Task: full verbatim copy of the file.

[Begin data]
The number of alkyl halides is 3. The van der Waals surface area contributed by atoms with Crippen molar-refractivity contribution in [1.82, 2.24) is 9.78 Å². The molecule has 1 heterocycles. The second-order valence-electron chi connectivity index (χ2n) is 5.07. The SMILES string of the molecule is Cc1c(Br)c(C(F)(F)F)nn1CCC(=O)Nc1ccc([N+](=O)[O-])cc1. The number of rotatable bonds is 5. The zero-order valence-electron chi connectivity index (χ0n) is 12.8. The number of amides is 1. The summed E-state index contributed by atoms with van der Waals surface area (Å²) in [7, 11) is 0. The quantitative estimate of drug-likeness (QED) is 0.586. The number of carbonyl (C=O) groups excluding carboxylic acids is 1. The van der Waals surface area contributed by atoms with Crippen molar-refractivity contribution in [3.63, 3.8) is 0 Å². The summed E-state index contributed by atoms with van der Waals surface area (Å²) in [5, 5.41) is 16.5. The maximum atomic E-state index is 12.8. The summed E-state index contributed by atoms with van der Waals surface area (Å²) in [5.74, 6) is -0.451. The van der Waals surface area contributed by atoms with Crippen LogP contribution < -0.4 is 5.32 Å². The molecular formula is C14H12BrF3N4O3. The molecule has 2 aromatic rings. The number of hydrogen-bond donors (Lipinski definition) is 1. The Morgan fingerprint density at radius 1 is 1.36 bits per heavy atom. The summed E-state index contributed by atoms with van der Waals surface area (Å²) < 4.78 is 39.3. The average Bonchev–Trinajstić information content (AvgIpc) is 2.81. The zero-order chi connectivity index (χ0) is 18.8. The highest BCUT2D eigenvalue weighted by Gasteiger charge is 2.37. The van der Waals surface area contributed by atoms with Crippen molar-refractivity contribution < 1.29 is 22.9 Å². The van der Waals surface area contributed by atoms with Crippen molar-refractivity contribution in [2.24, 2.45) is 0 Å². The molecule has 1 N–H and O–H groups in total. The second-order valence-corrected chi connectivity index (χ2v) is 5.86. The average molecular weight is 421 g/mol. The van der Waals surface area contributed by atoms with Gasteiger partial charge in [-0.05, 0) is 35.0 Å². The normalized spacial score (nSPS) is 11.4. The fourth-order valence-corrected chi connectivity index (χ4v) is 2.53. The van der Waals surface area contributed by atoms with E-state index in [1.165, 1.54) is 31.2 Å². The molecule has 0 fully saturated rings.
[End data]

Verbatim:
The number of alkyl halides is 3. The van der Waals surface area contributed by atoms with Crippen molar-refractivity contribution in [1.82, 2.24) is 9.78 Å². The molecule has 1 heterocycles. The second-order valence-electron chi connectivity index (χ2n) is 5.07. The SMILES string of the molecule is Cc1c(Br)c(C(F)(F)F)nn1CCC(=O)Nc1ccc([N+](=O)[O-])cc1. The number of rotatable bonds is 5. The zero-order valence-electron chi connectivity index (χ0n) is 12.8. The number of amides is 1. The summed E-state index contributed by atoms with van der Waals surface area (Å²) in [7, 11) is 0. The quantitative estimate of drug-likeness (QED) is 0.586. The number of carbonyl (C=O) groups excluding carboxylic acids is 1. The van der Waals surface area contributed by atoms with Crippen molar-refractivity contribution in [3.63, 3.8) is 0 Å². The summed E-state index contributed by atoms with van der Waals surface area (Å²) in [5, 5.41) is 16.5. The maximum atomic E-state index is 12.8. The summed E-state index contributed by atoms with van der Waals surface area (Å²) in [5.74, 6) is -0.451. The van der Waals surface area contributed by atoms with Crippen LogP contribution < -0.4 is 5.32 Å². The molecular formula is C14H12BrF3N4O3. The molecule has 2 aromatic rings. The number of hydrogen-bond donors (Lipinski definition) is 1. The Morgan fingerprint density at radius 1 is 1.36 bits per heavy atom. The summed E-state index contributed by atoms with van der Waals surface area (Å²) < 4.78 is 39.3. The average Bonchev–Trinajstić information content (AvgIpc) is 2.81. The zero-order chi connectivity index (χ0) is 18.8. The highest BCUT2D eigenvalue weighted by Gasteiger charge is 2.37. The van der Waals surface area contributed by atoms with Crippen molar-refractivity contribution < 1.29 is 22.9 Å². The van der Waals surface area contributed by atoms with Crippen molar-refractivity contribution in [2.24, 2.45) is 0 Å². The molecule has 1 N–H and O–H groups in total. The second-order valence-corrected chi connectivity index (χ2v) is 5.86. The average molecular weight is 421 g/mol. The van der Waals surface area contributed by atoms with Gasteiger partial charge in [-0.05, 0) is 35.0 Å². The normalized spacial score (nSPS) is 11.4. The fourth-order valence-corrected chi connectivity index (χ4v) is 2.53. The van der Waals surface area contributed by atoms with E-state index in [1.165, 1.54) is 31.2 Å². The molecule has 0 fully saturated rings.